Ernest Bywater

@solitude

I dislike the way people are using 'verbal' where 'oral' would be better/right.


Two things here:

1. Oral can mean a lot more than the verbal delivery of words and is also the formal English version while verbal is less formal.

2. Verbal is also used as the name for a way of aggressively interrogating someone about something or aggressively confronting someone over an issue that's important to you. You often see some cops shows where they have the person in a room and keep at them with a barrage of questions - this is known as 'a verbal' within the law enforcement industry.

I write in the vernacular and would have a character give a verbal account of the events and not an oral account.

Replies:   solitude
solitude
Updated:

@Ernest Bywater

Verbal can mean spoken, but spoken or oral both rule out written. My objection is to misuses such as "a verbal contract is not worth the paper it is written on", and "we have a verbal agreement, but we need it in writing". In both cases, oral would be better - particularly so for the former.

Edit to add: I have no objection to using verbal instead of oral in cases such as EB's verbal account... unless the character then goes on to put in a written report, in which case I think it better to use oral for the original account.

Crumbly Writer

@solitude

My objection is to misuses such as "a verbal contract is not worth the paper it is written on"

I believe the meaning of this phrase is that a verbal contract is worth the paper it's written on, is zip, since there's no paper involved. You may see it as an ignorant oversight, but the meaning was (probably) intentional.

Replies:   solitude
Ernest Bywater

@solitude

My objection is to misuses such as "a verbal contract is not worth the paper it is written on", and "we have a verbal agreement, but we need it in writing"


In both these cases you're referring to common saying about something that was said, and thus an actual vernacular usage. Sayings are never correct formal English, and these two are perfect examples of vernacular English sayings. I'd nver write them that way in a formal English report, but would see the usage of verbal as correct in telling someone about them or in any other none formal document.

Thus we see the difference in style and usage between formal and vernacular usage of the language - and they're never going to meet.

richardshagrin

And then there is the distinct difference between verbal and oral sex.

Replies:   Crumbly Writer
Crumbly Writer

@richardshagrin

And then there is the distinct difference between verbal and oral sex.

Verbal sex is what we do, talking about it (or talking dirty during sex). Oral is when you use your mouth, rather than your pen (negating the previous arguments).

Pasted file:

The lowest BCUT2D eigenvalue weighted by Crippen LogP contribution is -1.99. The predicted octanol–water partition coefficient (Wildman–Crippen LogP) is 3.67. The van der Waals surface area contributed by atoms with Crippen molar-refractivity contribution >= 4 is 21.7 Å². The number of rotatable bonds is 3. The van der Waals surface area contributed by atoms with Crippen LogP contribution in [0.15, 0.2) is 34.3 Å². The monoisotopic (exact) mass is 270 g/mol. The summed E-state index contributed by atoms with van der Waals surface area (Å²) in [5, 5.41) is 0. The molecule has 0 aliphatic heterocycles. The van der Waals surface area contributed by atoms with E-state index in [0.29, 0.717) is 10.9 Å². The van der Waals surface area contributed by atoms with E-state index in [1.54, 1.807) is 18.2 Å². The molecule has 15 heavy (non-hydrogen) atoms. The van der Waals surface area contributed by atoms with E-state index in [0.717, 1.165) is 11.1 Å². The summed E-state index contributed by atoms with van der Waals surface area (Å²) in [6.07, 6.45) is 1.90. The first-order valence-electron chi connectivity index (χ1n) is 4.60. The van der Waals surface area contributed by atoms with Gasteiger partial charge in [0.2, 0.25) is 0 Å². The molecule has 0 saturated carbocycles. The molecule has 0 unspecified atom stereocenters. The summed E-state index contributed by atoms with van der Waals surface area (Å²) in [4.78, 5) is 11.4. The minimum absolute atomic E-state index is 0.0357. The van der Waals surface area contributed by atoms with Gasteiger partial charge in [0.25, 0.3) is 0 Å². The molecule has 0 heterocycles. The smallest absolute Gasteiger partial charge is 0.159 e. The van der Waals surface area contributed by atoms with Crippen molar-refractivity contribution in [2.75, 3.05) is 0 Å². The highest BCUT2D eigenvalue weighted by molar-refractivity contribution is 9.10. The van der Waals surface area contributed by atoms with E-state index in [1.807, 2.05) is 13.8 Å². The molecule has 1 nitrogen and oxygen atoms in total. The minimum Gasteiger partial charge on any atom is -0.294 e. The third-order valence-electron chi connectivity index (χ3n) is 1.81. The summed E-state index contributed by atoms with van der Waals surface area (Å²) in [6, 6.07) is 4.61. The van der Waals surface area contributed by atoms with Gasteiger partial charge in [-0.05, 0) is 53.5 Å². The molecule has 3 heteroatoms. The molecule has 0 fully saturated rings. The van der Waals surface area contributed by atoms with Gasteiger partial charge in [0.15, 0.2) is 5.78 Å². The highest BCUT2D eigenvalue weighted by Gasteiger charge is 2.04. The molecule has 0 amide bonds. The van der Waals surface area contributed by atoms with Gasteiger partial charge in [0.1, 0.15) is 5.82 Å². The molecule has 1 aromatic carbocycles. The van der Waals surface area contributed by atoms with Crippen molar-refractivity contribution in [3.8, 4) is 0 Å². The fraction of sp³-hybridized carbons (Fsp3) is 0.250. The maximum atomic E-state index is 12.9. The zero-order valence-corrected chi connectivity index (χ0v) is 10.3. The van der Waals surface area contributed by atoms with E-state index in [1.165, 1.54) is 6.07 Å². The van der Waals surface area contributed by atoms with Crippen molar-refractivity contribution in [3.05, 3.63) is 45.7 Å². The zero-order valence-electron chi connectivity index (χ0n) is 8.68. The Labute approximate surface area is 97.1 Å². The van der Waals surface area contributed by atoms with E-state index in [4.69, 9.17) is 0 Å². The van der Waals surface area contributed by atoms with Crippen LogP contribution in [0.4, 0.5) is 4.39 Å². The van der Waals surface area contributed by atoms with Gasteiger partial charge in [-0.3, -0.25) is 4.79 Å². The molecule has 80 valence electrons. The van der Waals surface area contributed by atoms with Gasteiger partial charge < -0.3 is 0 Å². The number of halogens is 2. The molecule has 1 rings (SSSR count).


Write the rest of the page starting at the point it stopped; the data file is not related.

solitude

@Crumbly Writer

Yes, I know they mean oral when people talk about verbal contracts and the worth of the paper... but those with a feel for language should avoid giving these implication that all written contracts are worthless. But then, I'm one of those who find their reading bought to a juddering halt by an author confusing discrete and discreet, or principal and principle, or disinterested and uninterested. I'm sure others can think up other examples, and think of some principal culprits, but on principle I think we should be discreet and drop this for now...

Replies:   richardshagrin
richardshagrin
Updated:

@solitude

My last law class was over 50 years ago, but there is a principle called Statute of Frauds which requires certain kinds of contracts to be written. I guess I should look it up on the internet. Contracts made by conversation are valid, as long as the Statute of Frauds doesn't require they be done in writing. I vaguely remember transfers of real property and that will take over a year to complete are supposed to be in writing. But you can sell your bicycle or an automobile, or a candy bar without a written contract. Going grocery shopping if you needed an attorney to complete each sale in writing would be challenging.

Replies:   sejintenej
sejintenej
Updated:

@richardshagrin


My last law class was over 50 years ago, but there is a principle called Statute of Frauds which requires certain kinds of contracts to be written. I guess I should look it up on the internet. Contracts made by conversation are valid, as long as the Statute of Frauds doesn't require they be done in writing. I vaguely remember transfers of real property and that will take over a year to complete are supposed to be in writing.


That's English law (my last formal classes were 1963 though I did the solicitors' refreshers in areas of interest up to 1999). From memory contracts of employment and their amendments now have to be written but can relate to groups (such as "all warehouse staff) and affixed in a prominent place in the workplace.

The Slim Rhino

@Dominions Son

That's not a rant, it's verbal diarrhea.


Also known as logorrhea...

Replies:   Dominions Son
Dominions Son

@The Slim Rhino


Also known as logorrhea...


I thought logorrhea was a math thing.

Replies:   richardshagrin
richardshagrin

@Dominions Son

logorrhea with rhythm. Logarithm.

Back to Top